As Christa Dickenson gets set to step down as executive director and CEO of Telefilm Canada after four years as head of the country’s biggest film financier, she looks back on a four year tenure rocked by a pandemic and protests.

“For me, it meant 2020 was a catalyst for true cultural change at Telefilm,” Dickenson tells The Hollywood Reporter as the COVID-19 crisis and the murder of George Floyd, whose death sparked protests for racial justice, became inflection points for the transformation and modernization of the key Canadian film funder.

Besides investing in the reopening and recovery of Canada’s film production sector amid the pandemic, Dickenson also overcame criticism and opposition to increased financing for a greater diversity of Canadian creative voices, including new talent from the country’s Black, Indigenous and People of Color communities.

“We’re really conscious of how they’ve been left behind in the production industry in Canada for a long time,” the outgoing Telefilm head said of Black Canadian filmmakers, some of whom will debut their latest movies at TIFF.

Ahead of her departure, Dickenson sat down with The Hollywood Reporter to discuss her tumultuous four years as head of Telefilm Canada, and the legacy she leaves her successor.

The Canadian film industry and the federal government have committed to investing more in diverse homegrown talent, in front and behind the camera. How has that impacted your tenure at Telefilm Canada?  

It’s had a huge impact. For us, being collaborative has been key to the transformational journey at Telefilm. The federal government was behind our priorities, which went beyond diversity. And the industry was really ready.

Telefilm was also impacted by the pandemic, and you introduced a temporary fund to offer key insurance coverage for film, TV and web series whose production schedules were interrupted by the COVID-19 crisis.

The federal government put in an incredible amount of investments during COVID. That was unheard of before. That allowed investments in companies with previous projects, but production and promotion of the films and Canadian creators. So, no surprise, the past two years of my mandate, and almost three, have been unbelievable.

As Telefilm Canada committed itself with your film financing to a more representative industry for Black, Indigenous, people of color creators, your organization faced its own criticism of systemic racism that had pervaded the industry as a whole.

We faced some really harsh criticism and we acknowledged the systemic racism that had existed for decades. For me, it meant 2020 was a catalyst for true cultural change at Telefilm, and two, that we with the government really made a clear commitment. It was the approach to unequivocally live up to our promise and our strategic plan to be a partner of choice.

Telefilm early on made real headway in closing the Canadian industry’s gender gap. But getting over hurdles to advancing and promoting BIPOC talent has taken longer. Why?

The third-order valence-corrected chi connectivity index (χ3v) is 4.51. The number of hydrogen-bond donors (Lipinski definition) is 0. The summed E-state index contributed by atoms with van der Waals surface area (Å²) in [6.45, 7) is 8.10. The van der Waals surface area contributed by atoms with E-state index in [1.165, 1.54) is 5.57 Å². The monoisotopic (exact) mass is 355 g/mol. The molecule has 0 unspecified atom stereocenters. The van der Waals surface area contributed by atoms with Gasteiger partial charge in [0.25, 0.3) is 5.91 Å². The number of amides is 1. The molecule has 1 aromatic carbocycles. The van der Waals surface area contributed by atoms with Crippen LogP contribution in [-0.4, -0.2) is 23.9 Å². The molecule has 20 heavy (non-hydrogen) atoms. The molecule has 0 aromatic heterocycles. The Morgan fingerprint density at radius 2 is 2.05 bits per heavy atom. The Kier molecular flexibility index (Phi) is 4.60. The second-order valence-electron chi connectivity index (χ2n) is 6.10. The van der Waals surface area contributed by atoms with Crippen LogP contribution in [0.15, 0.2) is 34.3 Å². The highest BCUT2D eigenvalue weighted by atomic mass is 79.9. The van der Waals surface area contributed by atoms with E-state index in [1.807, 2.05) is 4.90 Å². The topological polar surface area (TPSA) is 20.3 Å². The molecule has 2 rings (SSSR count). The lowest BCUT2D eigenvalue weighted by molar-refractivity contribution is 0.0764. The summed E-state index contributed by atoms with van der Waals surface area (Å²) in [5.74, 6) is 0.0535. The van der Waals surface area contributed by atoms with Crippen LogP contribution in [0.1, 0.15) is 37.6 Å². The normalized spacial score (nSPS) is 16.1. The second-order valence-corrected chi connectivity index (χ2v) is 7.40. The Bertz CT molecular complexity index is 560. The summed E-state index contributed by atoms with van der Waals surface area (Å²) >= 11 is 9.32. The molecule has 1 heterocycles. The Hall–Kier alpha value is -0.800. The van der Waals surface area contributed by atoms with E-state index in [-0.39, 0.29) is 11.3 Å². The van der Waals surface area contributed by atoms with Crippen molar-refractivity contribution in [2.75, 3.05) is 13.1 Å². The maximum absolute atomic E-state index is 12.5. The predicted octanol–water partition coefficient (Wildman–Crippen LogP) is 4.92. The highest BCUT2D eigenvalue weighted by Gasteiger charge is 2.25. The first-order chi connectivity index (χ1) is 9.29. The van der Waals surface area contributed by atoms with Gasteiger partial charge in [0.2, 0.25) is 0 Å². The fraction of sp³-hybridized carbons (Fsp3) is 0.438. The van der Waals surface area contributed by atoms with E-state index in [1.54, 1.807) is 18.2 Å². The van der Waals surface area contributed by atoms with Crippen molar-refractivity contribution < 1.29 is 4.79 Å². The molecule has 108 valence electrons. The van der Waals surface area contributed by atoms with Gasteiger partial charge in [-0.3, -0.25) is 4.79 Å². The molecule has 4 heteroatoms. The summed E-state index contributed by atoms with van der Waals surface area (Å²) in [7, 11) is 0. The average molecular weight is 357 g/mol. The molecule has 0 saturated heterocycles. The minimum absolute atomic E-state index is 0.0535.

You’re correct in saying so. When I arrived at Telefilm, we already had a working group for gender parity and an indigenous working group. The work we’ve done in those areas has been thoughtful and slow and incremental to arrive at clear results. From a gender parity perspective, we have been tracking numbers attached to producer, director and screenwriter. Over the start in 2016, our goal was to reach gender parity at around 60-40 and we have.

But we began to look at the year-over-year data to get more granular because you can find a way to say, “Great, we’ve reached gender parity.” But in what categories and how?  What we realized was that the gender parity was stronger in documentaries or low-budget films, and not in big-budget films. What we’ve seen in recent years is women are accessing greater dollars, and that’s when we know we’re really starting to move the needle. It’s not a simple percentage. It’s looking at the whole picture.

At the same time, some BIPOC talent have been wary to approach Telefilm for funding, not certain they’d qualify for investments, but then felt welcome when they did come forward. Have you made efforts to help diverse talent navigate your application process?

I’m happy you say that, because, as I said earlier, 2020 was like the catalyst for the cultural change and one I started to bring at Telefilm, but it was small steps. What we did is we stopped and did a lot of introspection. The approach was to start from within. How can you change your programs If you haven’t changed your own makeup in the institution? The fact that who we are, what we do, it’s not just our look, it’s also our behavior, how we communicate, the language we use. We transformed and we evolved and that’s reflected in our programs and in our process and in our decision-making process and in our guidelines — and they evolve. So what we did is change the dialogue with the industry.